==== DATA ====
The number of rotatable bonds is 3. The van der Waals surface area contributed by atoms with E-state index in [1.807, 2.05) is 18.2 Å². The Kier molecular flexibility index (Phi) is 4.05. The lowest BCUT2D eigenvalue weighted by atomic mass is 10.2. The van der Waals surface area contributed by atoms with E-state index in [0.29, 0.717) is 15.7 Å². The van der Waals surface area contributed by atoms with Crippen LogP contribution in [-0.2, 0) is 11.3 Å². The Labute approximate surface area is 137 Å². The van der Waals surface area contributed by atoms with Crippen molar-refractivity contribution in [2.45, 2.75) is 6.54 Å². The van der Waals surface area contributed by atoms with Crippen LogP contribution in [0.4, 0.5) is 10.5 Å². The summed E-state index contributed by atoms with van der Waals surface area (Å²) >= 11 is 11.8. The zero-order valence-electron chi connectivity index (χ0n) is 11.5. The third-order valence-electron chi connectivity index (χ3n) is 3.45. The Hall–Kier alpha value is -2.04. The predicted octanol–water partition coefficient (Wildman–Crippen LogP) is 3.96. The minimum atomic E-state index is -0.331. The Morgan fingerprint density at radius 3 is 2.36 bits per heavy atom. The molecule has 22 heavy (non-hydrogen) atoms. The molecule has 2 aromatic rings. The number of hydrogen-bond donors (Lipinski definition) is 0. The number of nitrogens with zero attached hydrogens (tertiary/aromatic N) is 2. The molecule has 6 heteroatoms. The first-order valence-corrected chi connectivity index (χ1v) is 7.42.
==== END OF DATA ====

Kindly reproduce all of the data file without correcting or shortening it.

The number of rotatable bonds is 3. The van der Waals surface area contributed by atoms with E-state index in [1.807, 2.05) is 18.2 Å². The Kier molecular flexibility index (Phi) is 4.05. The lowest BCUT2D eigenvalue weighted by atomic mass is 10.2. The van der Waals surface area contributed by atoms with E-state index in [0.29, 0.717) is 15.7 Å². The van der Waals surface area contributed by atoms with Crippen LogP contribution in [-0.2, 0) is 11.3 Å². The Labute approximate surface area is 137 Å². The van der Waals surface area contributed by atoms with Crippen molar-refractivity contribution in [2.45, 2.75) is 6.54 Å². The van der Waals surface area contributed by atoms with Crippen LogP contribution in [0.4, 0.5) is 10.5 Å². The summed E-state index contributed by atoms with van der Waals surface area (Å²) >= 11 is 11.8. The zero-order valence-electron chi connectivity index (χ0n) is 11.5. The third-order valence-electron chi connectivity index (χ3n) is 3.45. The Hall–Kier alpha value is -2.04. The predicted octanol–water partition coefficient (Wildman–Crippen LogP) is 3.96. The minimum atomic E-state index is -0.331. The Morgan fingerprint density at radius 3 is 2.36 bits per heavy atom. The molecule has 22 heavy (non-hydrogen) atoms. The molecule has 2 aromatic rings. The number of hydrogen-bond donors (Lipinski definition) is 0. The number of nitrogens with zero attached hydrogens (tertiary/aromatic N) is 2. The molecule has 6 heteroatoms. The first-order valence-corrected chi connectivity index (χ1v) is 7.42.